WASHINGTON – Secretary of State Rex Tillerson called Wednesday for the U.S. and India to expand strategic ties. He also pointedly criticized China, which he accused of challenging international norms needed for global stability. Tillerson's remarks on relations between the world's two largest democracies, ahead of his first trip to South Asia as secretary of state, risked endearing Washington to one Asian power while alienating another. Tillerson said the world needed the U.S. and India to have a strong partnership. He said the two nations share goals of security, free navigation, free trade and fighting terrorism in the Indo-Pacific, and serve as "the Eastern and Western beacons" for an international rules-based order that is increasingly under strain.
WASHINGTON -- President Donald Trump suggested he's smarter than Secretary of State Rex Tillerson, saying in an interview published Tuesday that if Tillerson did call him a moron, as reported, the two should "compare IQ tests." Still, last week Trump told reporters he has "total confidence" in his secretary of state. "I'm not undermining," Trump told Forbes. As for Tillerson's reported "moron" 'comment, the president said, "I think it's fake news.
Last Thursday, Texas senior senator John Cornyn stood before an audience of wonks at the Council on Foreign Relations in Washington, DC, and warned that America's openness to investors looking for new ideas in technologies like artificial intelligence was putting it in danger. It recently worked with Baidu to set up a new national lab dedicated to keeping China competitive in deep learning, the technique behind recent progress in areas such as image and speech recognition, and a program called Artificial Intelligence 2.0 will funnel billions to develop AI for commercial and military use. China has made artificial intelligence a clear priority area to both its economy and military," says Peter Singer, a senior fellow who studies technology and national security at non-partisan think tank New America. Canada, which has universities that are crucial to the rise of deep learning, is using various federal and regional programs to build up artificial intelligence industry and research through immigration and foreign investment.
Last Thursday, Texas senior senator John Cornyn stood before an audience of wonks at the Council for Foreign Relations in Washington, DC, and warned that America's openness to investors looking for new ideas in technologies like artificial intelligence was putting it in danger. It recently worked with Baidu to set up a new national lab dedicated to keeping China competitive in deep learning, the technique behind recent progress in areas such as image and speech recognition, and a program called Artificial Intelligence 2.0 will funnel billions to develop AI for commercial and military use. China has made artificial intelligence a clear priority area to both its economy and military," says Peter Singer, a senior fellow who studies technology and national security at non-partisan think tank New America. Canada, which has universities that are crucial to the rise of deep learning, is using various federal and regional programs to build up artificial intelligence industry and research through immigration and foreign investment.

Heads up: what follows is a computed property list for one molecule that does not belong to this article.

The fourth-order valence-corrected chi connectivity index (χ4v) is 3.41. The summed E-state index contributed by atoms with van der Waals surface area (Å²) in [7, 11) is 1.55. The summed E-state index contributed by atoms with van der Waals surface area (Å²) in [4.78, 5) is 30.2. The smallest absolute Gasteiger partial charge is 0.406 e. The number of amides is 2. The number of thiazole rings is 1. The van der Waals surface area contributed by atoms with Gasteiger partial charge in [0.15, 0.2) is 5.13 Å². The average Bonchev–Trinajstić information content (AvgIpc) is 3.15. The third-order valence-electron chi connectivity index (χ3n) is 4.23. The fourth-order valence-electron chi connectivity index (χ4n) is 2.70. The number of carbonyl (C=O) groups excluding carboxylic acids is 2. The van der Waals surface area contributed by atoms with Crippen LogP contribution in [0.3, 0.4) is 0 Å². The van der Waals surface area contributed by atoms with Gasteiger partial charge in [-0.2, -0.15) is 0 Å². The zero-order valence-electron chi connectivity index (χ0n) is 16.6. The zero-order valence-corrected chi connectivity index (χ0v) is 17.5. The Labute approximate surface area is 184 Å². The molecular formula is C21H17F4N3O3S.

Where things stand, per the Post: In early May, Sec of State Tillerson raised he possibility of returning the compounds if construction was allowed to move ahead on a new U.S. consulate in St Petersburg, but dropped the condition about the consulate days later after meeting with the Russian Foreign Minister and U.S. The Flynn connection: Michael Flynn, the former national security advisor, discussed the Obama administration's sanctions with Russia's ambassador and "indicated that U.S. policy would change" under Trump. Bonus anecdote: I spoke with locals in Centreville, Maryland the day after the compound there was closed about the espionage in their backyard, and what they thought would happen next. Smoky Sigler, then president of the town council, predicted that once Trump was in office he'd wait a few months, then let the Russians back in.